loss of third gear fuel pressure?


The Grumpy Grease Monkey mechanical engineer.
Staff member
Hi all,

I have a fairly healthy (~460hp) 406 SBC with a 800cfm DP Holley, a Carter M4891 (120gph) mechanical fuel pump and 3/8" hard line front to back with a 3/8" pickup.

This fuel system has worked great for me the last three seasons of driving and ~30 passes down the quarter mile.

But when I took it to the dragstrip this past spring, I was having an issue where my Biscayne would gently fall on its face when I hit 3rd gear. Ran strong in 1st and 2nd, but not 3rd. Seemed to be a fuel issue. So I recently dropped the tank to clean it out (figuring rust flakes might be clogging the sock?) and found very little debris. But I went ahead and cleaned the tank, blew out the lines (replaced the rubber sections) and put it all back together again. But before backing it out of the garage, I installed a fuel pressure gauge/line from the fuel inlet "T" at the carb up to the cowl so I could track FP at WOT.

It idles and part-throttles dead on 7psi. But at WOT, the pressure dropped all the way down to 2.5-3psi throughout my test hits. This seems pretty scary to me. Is this really bad? Or as long as I've got some sort of positive pressure, I'm fine?

lets locate the reason your fuel pressure is not correct! and consistent?

where in the fuel line or fuel system, are you measuring the fuel pressure drop and under what conditions?

does your fuel pressure regulator or fuel pump have a return line?

do you have at least 7 gallons of fuel in the cars fuel tank?

have you replaced the fuel filter lately?

have you verified BOTH the fuel bowl float levels are correct?

where is the fuel filter located?

do you have a fuel pressure regulator?
if so what kind?

it was rather common cure for loss of fuel entering the carb under rapidly applied inertial loads,( DRAG RACING) and hard acceleration, with higher than normal inertial loads, the correct mods to your fuel delivery system help.
that tend to reduce the volume of fuel reaching the carbs fuel bowls under hard acceleration, is as follows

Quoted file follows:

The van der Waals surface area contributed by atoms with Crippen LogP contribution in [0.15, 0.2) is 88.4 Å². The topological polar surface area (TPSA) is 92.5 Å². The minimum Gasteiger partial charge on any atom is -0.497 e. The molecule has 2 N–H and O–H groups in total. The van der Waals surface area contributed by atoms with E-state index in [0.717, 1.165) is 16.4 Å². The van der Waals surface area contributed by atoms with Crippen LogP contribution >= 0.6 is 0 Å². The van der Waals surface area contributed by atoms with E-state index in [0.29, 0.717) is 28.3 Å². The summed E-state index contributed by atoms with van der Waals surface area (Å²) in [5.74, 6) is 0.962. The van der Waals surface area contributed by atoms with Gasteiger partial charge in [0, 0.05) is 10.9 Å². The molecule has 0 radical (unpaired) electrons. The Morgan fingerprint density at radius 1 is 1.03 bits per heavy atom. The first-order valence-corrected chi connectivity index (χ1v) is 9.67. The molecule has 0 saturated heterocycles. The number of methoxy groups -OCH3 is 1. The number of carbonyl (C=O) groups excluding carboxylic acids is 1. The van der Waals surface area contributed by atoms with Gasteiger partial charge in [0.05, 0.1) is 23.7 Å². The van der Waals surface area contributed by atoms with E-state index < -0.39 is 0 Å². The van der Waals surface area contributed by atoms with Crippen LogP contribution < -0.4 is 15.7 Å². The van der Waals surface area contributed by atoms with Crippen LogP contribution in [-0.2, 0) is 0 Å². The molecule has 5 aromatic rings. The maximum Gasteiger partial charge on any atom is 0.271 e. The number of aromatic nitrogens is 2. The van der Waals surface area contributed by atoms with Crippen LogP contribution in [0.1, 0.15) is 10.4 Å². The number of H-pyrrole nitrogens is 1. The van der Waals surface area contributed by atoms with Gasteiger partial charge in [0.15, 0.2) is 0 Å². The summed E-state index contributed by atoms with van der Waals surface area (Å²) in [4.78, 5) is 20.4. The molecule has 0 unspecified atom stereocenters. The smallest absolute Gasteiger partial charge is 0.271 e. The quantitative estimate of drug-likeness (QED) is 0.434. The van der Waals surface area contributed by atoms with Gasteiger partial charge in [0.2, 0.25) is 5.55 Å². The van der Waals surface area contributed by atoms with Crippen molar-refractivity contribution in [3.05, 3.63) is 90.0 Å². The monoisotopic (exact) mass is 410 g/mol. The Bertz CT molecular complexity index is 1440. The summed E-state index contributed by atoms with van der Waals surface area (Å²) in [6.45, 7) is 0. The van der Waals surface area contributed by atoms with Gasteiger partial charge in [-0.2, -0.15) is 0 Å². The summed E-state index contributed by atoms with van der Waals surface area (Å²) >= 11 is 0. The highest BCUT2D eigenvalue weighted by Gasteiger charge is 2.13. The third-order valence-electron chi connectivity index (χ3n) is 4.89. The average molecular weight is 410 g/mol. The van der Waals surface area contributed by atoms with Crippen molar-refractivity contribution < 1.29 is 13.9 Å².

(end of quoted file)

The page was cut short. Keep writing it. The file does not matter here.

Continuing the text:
one old hot rodder's trick, back in the muscle car era (1960s-1980s) is to place a larger than average size fuel filter forward of the engine, up near the radiator shroud, mounted higher than the carbs inlet ports, with the filter feed line facing the filter and pointed back towards the engine, and the feed line to the carb mounted at the rear of the fuel filter facing the engine, so inertial loads tend to drain the filter contents, back towards the carbs fuel bowls, this tends to momentarily supply the extra required fuel to the engine as the filter drains, and flow from the fuel pump is momentarily low.
its always a good idea to mount fuel lines away from hot exhaust like headers and ideally protected from accident damage and clutch explosion shrapnel, and away from bell housings, run along frame rails and protected from heat and corrosion damage.

3/8" inlet lines

1/2" inlet lines
obviously having a fuel pressure regulator, and correct sized fuel lines and adequate fuel pump helps,
having the carb inlet port between the pump and fuel pressure regulator is the preferred set up.

fuel systems set up with the fuel pressure regulator between the fuel pump and carb inlet port are generally not as consistently reliable in my experience.

Use these ratings to decide your return line sizing based upon fuel pump output:
if your engine makes over 400 hp plus, you should have a AN-10 or 1/2" fuel lines and filter and a fuel pump that supplies you with at least 90-100 GPH and 7 PSI consistently with a fuel pressure regulator with at least a 3/8" return line,

Up to 45 GPH = 5/16" or -04 AN
Up to 90 GPH = 3/8" or -06 AN
Up to 250 GPH = 1/2" or -08 AN
Up to 450 GPH = 5/8" or -10 AN
Up to 900 GPH = 3/4"or -12 AN

Use these figures as a fuel line sizing standard: if your feeding a carburetor with the typical 8-10 psi fuel pump feeding to the fuel pressure regulator

* Up to 250 HP = 5/16" or -04 AN
* Up to 500 HP = 3/8" or -06 AN
* Up to 700 HP = 1/2" or -08 AN
* Up to 1000 HP = 5/8" or -10 AN
* Up to 1500 HP = 3/4" or -12 AN
never use fuel filters like these as they are a huge fire hazard


there's several tests you can do to verify what component might be at fault

info you might need

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